The Canadian criminal justice system continues to fail the many survivors of sexual assault. For survivors, the experience of seeking help from law enforcement and going to court often deepens their existing wounds and trauma. Despite increased attention, sexual assault conviction rates remain meagre: one in five reports of sexual assault are treated as baseless by police, which translates into less than 1% of sexual assaults resulting in a conviction. This compels victims to keep quiet and refrain from reporting and pressing charges. In the rare event that sexual assault cases enter the courts, victims are often treated as mere witnesses to the crime, while the Provincial Crown Prosecutor presses charges on their behalf. The failure of law enforcement and the justice system to meet the needs of sexual assault victims is complex, touching on policy issues that involve problems in measurement and evidence, changing cultural stigmas, and an rural/urban divide in report rates.
Amanda Dale is the Executive Director of the Barbra Schlifer Clinic, Canada’s only legal clinic that offers free legal, counselling, and interpreter services to those who identify as women and non-binary survivors of sexual violence. She is deeply devoted to changing the conditions that threaten women’s safety, dignity and equality. Her leadership was pivotal in the Jane Doe Audit of Toronto Police sexual assault investigations and the successful restriction of the use of religious arbitration in the settlement of family law matters in Ontario, amongst many other achievements.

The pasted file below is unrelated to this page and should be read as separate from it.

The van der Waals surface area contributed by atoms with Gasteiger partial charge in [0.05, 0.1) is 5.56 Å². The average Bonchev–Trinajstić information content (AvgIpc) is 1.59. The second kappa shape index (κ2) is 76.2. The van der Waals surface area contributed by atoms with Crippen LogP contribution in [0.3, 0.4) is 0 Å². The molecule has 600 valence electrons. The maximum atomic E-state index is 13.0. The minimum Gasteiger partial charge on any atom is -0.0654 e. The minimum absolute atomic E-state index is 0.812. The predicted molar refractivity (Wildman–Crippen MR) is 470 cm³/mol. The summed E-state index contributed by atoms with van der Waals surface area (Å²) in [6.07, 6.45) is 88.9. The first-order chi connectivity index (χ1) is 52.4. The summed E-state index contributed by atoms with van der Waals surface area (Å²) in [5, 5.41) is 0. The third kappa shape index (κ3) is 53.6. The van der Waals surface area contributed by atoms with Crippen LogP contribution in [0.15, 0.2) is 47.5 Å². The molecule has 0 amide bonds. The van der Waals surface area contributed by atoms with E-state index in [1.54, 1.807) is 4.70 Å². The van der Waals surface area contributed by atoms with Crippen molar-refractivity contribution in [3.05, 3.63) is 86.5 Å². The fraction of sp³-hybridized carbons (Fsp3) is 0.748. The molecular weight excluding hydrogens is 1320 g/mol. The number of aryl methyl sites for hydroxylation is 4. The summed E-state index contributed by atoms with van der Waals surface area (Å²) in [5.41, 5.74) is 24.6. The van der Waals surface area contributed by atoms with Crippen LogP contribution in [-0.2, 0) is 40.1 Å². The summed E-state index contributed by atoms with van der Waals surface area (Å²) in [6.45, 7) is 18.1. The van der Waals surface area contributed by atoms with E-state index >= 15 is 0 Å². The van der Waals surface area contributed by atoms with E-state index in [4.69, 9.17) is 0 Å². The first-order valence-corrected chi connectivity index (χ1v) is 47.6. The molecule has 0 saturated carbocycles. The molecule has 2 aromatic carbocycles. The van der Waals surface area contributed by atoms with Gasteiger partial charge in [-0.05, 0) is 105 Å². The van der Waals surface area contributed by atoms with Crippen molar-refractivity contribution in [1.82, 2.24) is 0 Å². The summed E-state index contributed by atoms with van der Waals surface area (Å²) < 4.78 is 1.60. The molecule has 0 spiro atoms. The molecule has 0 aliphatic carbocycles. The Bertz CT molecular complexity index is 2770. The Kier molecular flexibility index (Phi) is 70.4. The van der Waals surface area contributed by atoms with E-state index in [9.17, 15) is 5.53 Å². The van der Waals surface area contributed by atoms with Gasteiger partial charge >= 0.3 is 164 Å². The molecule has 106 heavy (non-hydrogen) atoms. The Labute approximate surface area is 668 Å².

Robyn Doolittle is an award winning author and journalist with Canadian national news publication, The Globe and Mail. She recently co-authored Unfounded: Will the Police Believe You?, a 20-month investigation into the variation in reported sexual assaults deemed “unfounded”—or not believed to be true—by law enforcement across Canada. Robyn’s #1 bestselling book on the troubled personal life of the late former – Toronto Mayor Rob Ford, called Crazy Town: The Rob Ford Story, won her critical acclaim and took the inaugural Kobo Emerging Author prize for non-fiction. Robyn began her career at the Toronto Star, covering crime and later municipal politics.
Paula Maurutto is a Professor of Sociology and Criminology at the University of Toronto. Her current research explores legal innovations in Canadian specialized courts, with a particular focus on domestic violence, Aboriginal, mental health, community/wellness and drug courts in six jurisdictions across Canada.
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